Pachyonychia Congenita (pachyonychia congenital) - Genes KRT6A, KRT6B, KRT6C, KRT16 and KRT17
Pachyonychia congenita is a disorder that primarily affects the nails and skin. Signs and symptoms of this disease are usually evident in the first months of life, although a rare form of the disease known as congenital pachyonychia manifests itself in late adolescence or early adulthood.
The manifestations of the disease include hypertrophic nail dystrophy, which causes the fingernails and feet are thicker and become abnormally; very painful blisters and calluses on the soles of the feet and, less often, on the palms of the hands, which is known as palmoplantar keratoderma; oral leukokeratosis; follicular keratosis that develops around the hair follicles on the elbows, knees and waist; cysts in the armpits, groin, back or scalp; brittle and coarse hair; and hyperhidrosis palmoplantar. Some affected individuals also develop steatocystomas. Some newborns have prenatal or natal teeth. Rarely, the disease affects the larynx, which can lead to hoarseness or difficulty breathing.
This process is due to mutations in the KRT6A (Keratin 6A), KRT6B (Keratin 6B) and KRT6C (Keratin 6C) genes located on the long arm of chromosome 12 (12q13.13); and the KRT16 (Keratin 16) and KRT17 (Keratin 17) gene, located on the long arm of chromosome 17 (17q21.2). These genes encode proteins keratins, forming networks that provide strength and elasticity to tissues that make up the skin, hair and nails. When pachyonychia congenita is caused by mutations in the gene KRT6A, it is classified as PC-K6a. Similarly, mutations of genes cause KRT6B PC-K6b, mutations of genes cause KRT6C PC-K6C, KRT16 mutations cause PC-K16 genes and gene mutations cause KRT17 PC-K17.
They have identified at least 40 mutations in the gene KRT6A, 4 mutations in the gene KRT6B, 4 mutations in the gene KRT6C, 19 mutations in the gene KRT16 and more than 20 mutations in the gene KRT17 in people with congenital pachyonychia. Mutations in either gene alter the structure of keratin protein, which prevents the formation of networks strong and stable within cells keratins. Without this network, skin cells become fragile and easily damaged, making the skin less resistant to friction and minor trauma. Even normal activities such as walking can cause the skin cells degrade, which causes severe blistering and painful corns. Defective keratins also alter the growth and function of cells in hair follicles and nails, leading to the other features of the disease.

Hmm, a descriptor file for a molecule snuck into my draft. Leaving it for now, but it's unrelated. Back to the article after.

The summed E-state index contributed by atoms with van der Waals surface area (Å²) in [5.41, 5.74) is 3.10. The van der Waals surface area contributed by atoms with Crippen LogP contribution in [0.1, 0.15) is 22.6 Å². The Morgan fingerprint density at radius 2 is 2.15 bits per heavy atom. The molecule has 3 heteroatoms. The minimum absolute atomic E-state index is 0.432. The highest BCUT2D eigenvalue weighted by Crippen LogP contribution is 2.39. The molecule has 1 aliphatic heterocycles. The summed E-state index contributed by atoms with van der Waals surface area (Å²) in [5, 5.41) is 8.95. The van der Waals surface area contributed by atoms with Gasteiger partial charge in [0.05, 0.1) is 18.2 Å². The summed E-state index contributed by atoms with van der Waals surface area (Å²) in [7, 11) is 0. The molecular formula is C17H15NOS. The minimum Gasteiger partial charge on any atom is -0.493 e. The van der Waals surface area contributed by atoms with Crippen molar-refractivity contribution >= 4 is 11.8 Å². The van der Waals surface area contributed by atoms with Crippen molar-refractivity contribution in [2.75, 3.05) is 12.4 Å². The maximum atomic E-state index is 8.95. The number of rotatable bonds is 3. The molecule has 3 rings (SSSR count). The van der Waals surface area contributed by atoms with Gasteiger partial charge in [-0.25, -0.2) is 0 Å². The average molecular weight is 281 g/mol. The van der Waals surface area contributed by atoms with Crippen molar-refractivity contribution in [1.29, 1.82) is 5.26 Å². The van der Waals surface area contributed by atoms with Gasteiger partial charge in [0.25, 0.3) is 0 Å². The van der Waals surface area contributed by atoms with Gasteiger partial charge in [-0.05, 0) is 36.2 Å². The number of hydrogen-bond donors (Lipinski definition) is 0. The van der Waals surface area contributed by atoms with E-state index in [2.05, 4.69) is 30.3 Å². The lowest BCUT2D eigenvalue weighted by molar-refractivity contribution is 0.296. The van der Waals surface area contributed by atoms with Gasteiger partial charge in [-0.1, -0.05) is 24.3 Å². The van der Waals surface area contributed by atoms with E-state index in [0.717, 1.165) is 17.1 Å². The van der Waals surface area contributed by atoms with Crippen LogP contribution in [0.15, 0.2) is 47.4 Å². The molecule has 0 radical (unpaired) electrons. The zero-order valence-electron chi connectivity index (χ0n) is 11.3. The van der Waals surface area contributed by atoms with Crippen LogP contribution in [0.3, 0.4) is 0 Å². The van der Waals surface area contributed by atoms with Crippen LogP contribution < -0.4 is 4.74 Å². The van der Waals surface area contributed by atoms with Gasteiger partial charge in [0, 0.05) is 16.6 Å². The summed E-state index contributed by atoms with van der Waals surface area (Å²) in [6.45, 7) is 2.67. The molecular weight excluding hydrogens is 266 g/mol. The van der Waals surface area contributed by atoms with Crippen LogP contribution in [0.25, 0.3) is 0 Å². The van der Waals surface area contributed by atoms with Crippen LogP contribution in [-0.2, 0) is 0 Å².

Pachyonychia congenita is considered an autosomal dominant disease, which means that a copy of the altered gene in each cell is sufficient for the disease to be expressed. In about half of all cases, an affected person inherits the mutation from an affected parent. The other half of the new cases are due to mutations in the gene that occur during the formation of reproductive cells or early embryonic development. These cases occur in people with no history of disease in your family.
Tests in IVAMI: in IVAMI perform detection of mutations associated with Pachyonychia Congenita, by complete PCR amplification of the exons of KRT6A, KRT6B, KRT6C, KRT16 and KRT17, respectively, genes and subsequent sequencing.
Samples recommended: EDTA blood collected for separation of blood leukocytes, or impregnated sample card with dried blood (IVAMI may mail the card to deposit the blood sample).